The story of the two wolves

Since some of you like tracing first references of things, I want to alert you to an interesting development in the comments thread of a recent post. Amanda posted a comment in which she said she had been powerfully moved by the native American story of the two wolves, a good one and a bad one, who are fighting; the one you feed the most is the one who wins the fight. I like that story, too, and Amanda’s comment got me wondering which Native people the story came from; the earliest printed reference I could find for the story was a 1964 book on Christian prayer which attributed the story to the Mohave people; in that version, it’s two dogs who are fighting, not two wolves. Then Erp got in the act, and found the story in a 1914 Bible commentary, where the story was attributed to “an Indian.”

Now I’m really interested in this question. If you can find an earlier printed reference to the story, I’ll send you a fair trade chocolate bar, in addition to which you get bragging rights.

And thanks, Amanda, for starting us off on this interesting quest.

2 thoughts on “The story of the two wolves”

  1. I think it might be a bit tricky since, given the earliest known reference, earlier references are probably in that pool of late 19th century sermons most of which are not online and many never written down or since lost. The best bet might be Salvation Army and Plymouth Brethren material given the writer’s background (he was never in a seminary). Personally I would want to check the 1914 reference with a hard copy source.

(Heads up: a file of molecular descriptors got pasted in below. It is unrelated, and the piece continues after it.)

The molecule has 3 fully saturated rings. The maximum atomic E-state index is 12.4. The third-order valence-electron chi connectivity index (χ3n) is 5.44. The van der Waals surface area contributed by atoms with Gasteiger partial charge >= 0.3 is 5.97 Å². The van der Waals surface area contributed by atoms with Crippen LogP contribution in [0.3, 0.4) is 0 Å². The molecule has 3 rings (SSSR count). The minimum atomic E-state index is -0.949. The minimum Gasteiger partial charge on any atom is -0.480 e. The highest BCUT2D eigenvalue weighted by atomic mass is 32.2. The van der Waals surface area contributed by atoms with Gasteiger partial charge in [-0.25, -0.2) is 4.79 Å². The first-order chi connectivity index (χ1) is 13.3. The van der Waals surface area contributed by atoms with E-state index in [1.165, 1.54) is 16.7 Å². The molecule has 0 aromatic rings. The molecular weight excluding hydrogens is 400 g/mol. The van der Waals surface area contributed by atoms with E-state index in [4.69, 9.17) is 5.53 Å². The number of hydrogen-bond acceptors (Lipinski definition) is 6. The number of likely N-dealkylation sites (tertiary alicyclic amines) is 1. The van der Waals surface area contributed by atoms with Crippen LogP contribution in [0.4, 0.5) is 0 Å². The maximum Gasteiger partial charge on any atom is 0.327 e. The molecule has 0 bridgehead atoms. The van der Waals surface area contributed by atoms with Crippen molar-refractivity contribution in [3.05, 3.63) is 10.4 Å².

Your chocolate bar is probably safe (allegedly the earliest chocolate bar is 1847 by Fry’s; however, I have my doubts [the main source for the story seems to be Cadburys which took over Fry’s in the early 20th century]).

  2. The two wolves stories reminded me of a Buddhist story about fear. Here’s the version told by Pema Chodron:

    “Once there was a young warrior. Her teacher told her that she had to do battle with fear. She didn’t want to do that. It seemed too aggressive; it was scary; it seemed unfriendly. But the teacher said she had to do it and gave her the instructions for the battle. The day arrived. The student warrior stood on one side, and fear stood on the other. The warrior was feeling very small, and fear was looking big and wrathful. They both had their weapons. The young warrior roused herself and went toward fear, prostrated three times, and asked, “May I have permission to go into battle with you?” Fear said, “Thank you for showing me so much respect that you ask permission.” Then the young warrior said, “How can I defeat you?” Fear replied, “My weapons are that I talk fast, and I get very close to your face. Then you get completely unnerved, and you do whatever I say. If you don’t do what I tell you, I have no power. You can listen to me, and you can have respect for me. You can even be convinced by me. But if you don’t do what I say, I have no power.” In that way, the student warrior learned how to defeat fear. ”

    – Pema Chödrön, When Things Fall Apart: Heart Advice for Difficult Times

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